Forget cupcakes. Fluff Bake Bar would rather you eat slices of cake, fetchingly served in clear cups. One of several flavors, Veruca Salt presents devil’s food cake with salted caramel buttercream and pretzel crunch. On display: flaky croissants, rhubarb kouign-amann and Couch Potato cookies crisp with potato chips and cornflakes. A plus behind the fragrant cafe with its pink neon “sugar” sign: a courtyard for nice weather.

314 Gray St.

713-522-1900

fluffbakebar.com

Restaurant

Foreign Correspondents

New to the scene and a promising work in progress, Foreign Correspondents looks to northern Thailand for inspiration. For your consideration: spicy blue crabs, water buffalo laap, pumpkin and pork tossed with scrambled egg, and garlic oil rice tinted with blood. The last dish, served in a banana leaf, goes down like boudin noir.

4721 N. Main St., Suite A

713-864-8424

treadsack.com/foreigncorrespondents

Restaurant

Fu Fu Cafe

Soup dumplings help fill the tables in this spartan, no-nonsense Chinatown storefront.

9889 Bellaire Blvd., Suite 105

713-981-8818

Restaurant

Gatlin’s BBQ

Some words of advice as you’re perusing the menu while waiting in the inevitable line: brisket, ribs, dirty rice. They’re among the stars of Gatlin’s open kitchen — not counting the cheerful family members who cook and serve some of the best barbecue in the city.

3510 Ella Blvd.

713-869-4227

www.gatlinsbbq.com

Restaurant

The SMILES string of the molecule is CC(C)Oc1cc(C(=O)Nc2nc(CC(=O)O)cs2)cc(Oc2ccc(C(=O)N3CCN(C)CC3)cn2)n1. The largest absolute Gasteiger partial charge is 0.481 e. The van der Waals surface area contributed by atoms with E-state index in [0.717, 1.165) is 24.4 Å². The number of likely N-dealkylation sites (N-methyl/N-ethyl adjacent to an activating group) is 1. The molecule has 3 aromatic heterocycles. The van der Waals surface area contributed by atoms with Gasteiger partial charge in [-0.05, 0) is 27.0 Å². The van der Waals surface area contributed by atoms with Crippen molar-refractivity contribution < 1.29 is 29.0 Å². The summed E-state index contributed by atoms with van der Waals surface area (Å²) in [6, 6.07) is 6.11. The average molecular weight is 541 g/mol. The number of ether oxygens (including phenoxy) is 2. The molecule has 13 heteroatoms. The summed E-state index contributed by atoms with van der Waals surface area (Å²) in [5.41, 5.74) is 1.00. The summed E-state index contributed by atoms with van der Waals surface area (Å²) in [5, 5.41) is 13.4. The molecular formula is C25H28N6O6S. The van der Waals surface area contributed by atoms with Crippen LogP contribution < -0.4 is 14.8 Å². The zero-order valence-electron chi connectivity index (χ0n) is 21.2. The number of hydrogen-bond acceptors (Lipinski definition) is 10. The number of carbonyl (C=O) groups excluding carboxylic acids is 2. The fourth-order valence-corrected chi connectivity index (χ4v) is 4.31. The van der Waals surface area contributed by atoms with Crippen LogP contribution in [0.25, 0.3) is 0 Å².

Helen Greek Food and Wine

A rare and respectable taste of Greece in the city, this narrow taverna in the neighborhood of Rice Village features an all-Greek wine list and such novelties as dolmades bound in collard greens, and feta-brined roast chicken.

2429 Rice Blvd.

832-831-7133

helengreekfoodandwine.com

Market

Hong Kong Food Market

Whatever you need to cook an Asian meal — a wok the size of a tub, barbecued ducks, featherback fish — this monster market inside the Hong Kong City Mall is apt to stock it. The produce section is especially impressive; amid the greens are banana flowers and winged beans.

11205 Bellaire Blvd.

281-575-7886

Bar

Julep

A star among bars, Julep pays homage to Southern classics, including the Sazerac and Vieux Carré, in both its handsome pewter-colored lounge and an exterior gravel patio set off with fire pits. Go for the cognac-fueled Georgia mint julep.

1919 Washington Ave.

713-869-4383

www.julephouston.com

Restaurant

Killen’s Barbecue

The biggest asset at one of the premiere barbecue joints in the country is a professional chef, Ronnie Killen, whose exacting standards apply not just to high-quality meats — the bone-in pork belly is peerless — but to the sides and desserts as well. Weekend lines are made easier with (yes!) free beer.

3613 E. Broadway St., Pearland

281-485-2272

www.killensbarbecue.com

Restaurant

Kitchen 713

Don’t be fooled by the modest facade in an industrial stretch of Houston’s East End. Co-chefs Ross Coleman and James Haywood excel at fusing diverse accents in their cooking. Braised turkey necks nestled in lettuce wraps get a lift from their teasing nuoc cham, and what appears to be a routine grilled cheese sandwich comes with a surprise between slices of sourdough: oxtail “marmalade” and pickled collards. P.S. The jerk chicken rocks, too.

4515 Canal St.

713-239-2498

kitchen713.com

Restaurant

Nam Giao

On the menu: the refined cooking of Hue in central Vietnam. Seek out saucers of steamed rice-flour pancakes, brightened with minced shrimp and carrots, and baby clam salad, lavished with toasted sesame seeds, fried shallots and pungent cilantro. The yellow dining room is modest; the kitchen has you seeing stars.

6938 Wilcrest Dr., Suite C

281-568-4888

Restaurant

Oxheart